The Psychology of SpendingLearn the how merchandisers influence consumer behavior to get you to spend more while shopping.

Before you hit the stores, review the five ways stores use science to trick you into buying stuff.


You Move in Predictable Patterns. Americans like to shop counter-clockwise. Over time, researchers have found that stores that cater to this by putting the door on the right do better business than stores with the door in the center or, worst of all, the left. Grocery stores are laid out to lead you around a set path. Different products show up at the exact time that will make you most likely to buy. The goal is to keep you in the store as long as possible, and to make you pass as many shelves as possible.


You Can't Resist Shiny Things. Researchers came up with a theory in 1990 that humans respond positively to shiny surfaces. This response evolved to help us find clean, drinkable water in the wild, back when the species had to worry about that sort of thing. You'll notice that most shopping malls, cars, and jewelry are bright and shiny.


Shopping Gives You a Rush. Satisfaction intensifies when you buy new stuff. This is largely the result of a neurotransmitter called dopamine's effect on your brain. Dopamine is a precursor to adrenaline. Dopamine is also the gatekeeper to rewards and punishments, a system your brain uses to motivate you to explore, learn and acquire new stuff. For example, shoppers are more likely to buy something expensive and unnecessary when they're on vacation.


You Can't Comprehend Huge Numbers. Picture three golf balls, lined up in a row. Now, picture a box full of 4,258 golf balls. Which one is easier to imagine? Our brains are generally not equipped to handle numbers instinctively. From an evolution standpoint, it's no surprise – complex numbering systems weren't invented until 5,000 or so years ago. One study found that the harder we try to keep track of what we spend, the worse we are at it, especially when prices end in .97 or .99. Instead, round up the numbers and use a calculator to estimate what you are spending.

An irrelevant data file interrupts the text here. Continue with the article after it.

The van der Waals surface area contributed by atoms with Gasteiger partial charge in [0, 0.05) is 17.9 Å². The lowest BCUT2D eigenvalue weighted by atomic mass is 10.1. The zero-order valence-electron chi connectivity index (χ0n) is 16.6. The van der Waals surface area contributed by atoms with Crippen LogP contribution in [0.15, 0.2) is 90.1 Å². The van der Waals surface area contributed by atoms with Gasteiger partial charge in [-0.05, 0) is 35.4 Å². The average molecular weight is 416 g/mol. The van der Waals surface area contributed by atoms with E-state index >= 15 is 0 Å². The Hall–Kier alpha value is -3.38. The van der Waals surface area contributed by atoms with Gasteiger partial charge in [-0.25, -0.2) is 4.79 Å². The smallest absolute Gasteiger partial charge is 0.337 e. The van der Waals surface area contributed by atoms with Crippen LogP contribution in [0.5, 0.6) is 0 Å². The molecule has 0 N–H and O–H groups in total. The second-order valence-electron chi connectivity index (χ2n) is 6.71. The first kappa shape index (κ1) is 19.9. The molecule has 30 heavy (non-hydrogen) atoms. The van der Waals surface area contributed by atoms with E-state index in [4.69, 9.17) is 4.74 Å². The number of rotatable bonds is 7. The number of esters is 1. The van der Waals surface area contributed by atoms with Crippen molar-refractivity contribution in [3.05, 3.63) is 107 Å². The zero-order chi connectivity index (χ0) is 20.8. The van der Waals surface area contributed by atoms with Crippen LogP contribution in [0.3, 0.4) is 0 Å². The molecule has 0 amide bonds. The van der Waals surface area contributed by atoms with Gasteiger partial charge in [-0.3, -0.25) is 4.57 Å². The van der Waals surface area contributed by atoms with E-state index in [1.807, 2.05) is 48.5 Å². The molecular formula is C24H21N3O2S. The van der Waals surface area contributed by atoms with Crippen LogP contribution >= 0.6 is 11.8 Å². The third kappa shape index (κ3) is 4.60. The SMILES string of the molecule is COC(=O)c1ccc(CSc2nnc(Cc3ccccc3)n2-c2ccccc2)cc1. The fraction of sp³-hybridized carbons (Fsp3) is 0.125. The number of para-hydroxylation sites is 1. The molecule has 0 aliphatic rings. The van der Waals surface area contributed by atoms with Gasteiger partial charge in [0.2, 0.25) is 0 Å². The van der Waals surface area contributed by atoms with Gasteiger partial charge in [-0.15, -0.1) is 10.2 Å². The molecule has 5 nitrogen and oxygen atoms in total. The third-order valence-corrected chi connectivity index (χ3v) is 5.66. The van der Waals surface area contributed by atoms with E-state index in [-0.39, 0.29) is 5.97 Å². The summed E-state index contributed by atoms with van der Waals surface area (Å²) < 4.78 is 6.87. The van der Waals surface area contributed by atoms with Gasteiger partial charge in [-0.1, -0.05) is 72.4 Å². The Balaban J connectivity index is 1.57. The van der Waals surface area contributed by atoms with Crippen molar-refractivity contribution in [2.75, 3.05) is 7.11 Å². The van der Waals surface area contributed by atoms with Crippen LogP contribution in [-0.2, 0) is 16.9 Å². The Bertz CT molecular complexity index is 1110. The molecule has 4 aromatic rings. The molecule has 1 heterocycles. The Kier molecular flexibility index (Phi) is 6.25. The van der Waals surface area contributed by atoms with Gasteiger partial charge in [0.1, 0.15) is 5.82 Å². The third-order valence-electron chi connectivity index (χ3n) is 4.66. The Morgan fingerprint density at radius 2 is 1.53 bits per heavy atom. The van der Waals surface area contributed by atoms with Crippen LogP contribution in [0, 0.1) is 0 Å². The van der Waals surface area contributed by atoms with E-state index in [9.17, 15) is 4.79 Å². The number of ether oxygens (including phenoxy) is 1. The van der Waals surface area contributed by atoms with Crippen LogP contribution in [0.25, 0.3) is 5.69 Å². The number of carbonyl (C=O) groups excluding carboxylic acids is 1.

Your Tastes Can be Tricked by Brand Recognition. In the 1970s, Pepsi built an entire ad campaign around taste tests they called the Pepsi Challenge. They pitted their product against Coca-Cola's and asked people which one they preferred after sampling both in a blind taste test. Most Americans chose Pepsi. In a test where they could see the labels, the results were completely reversed: People loved Coca-Cola when they could see the familiar logo and red can.

Adapted from an article by Paul K. Pickett.

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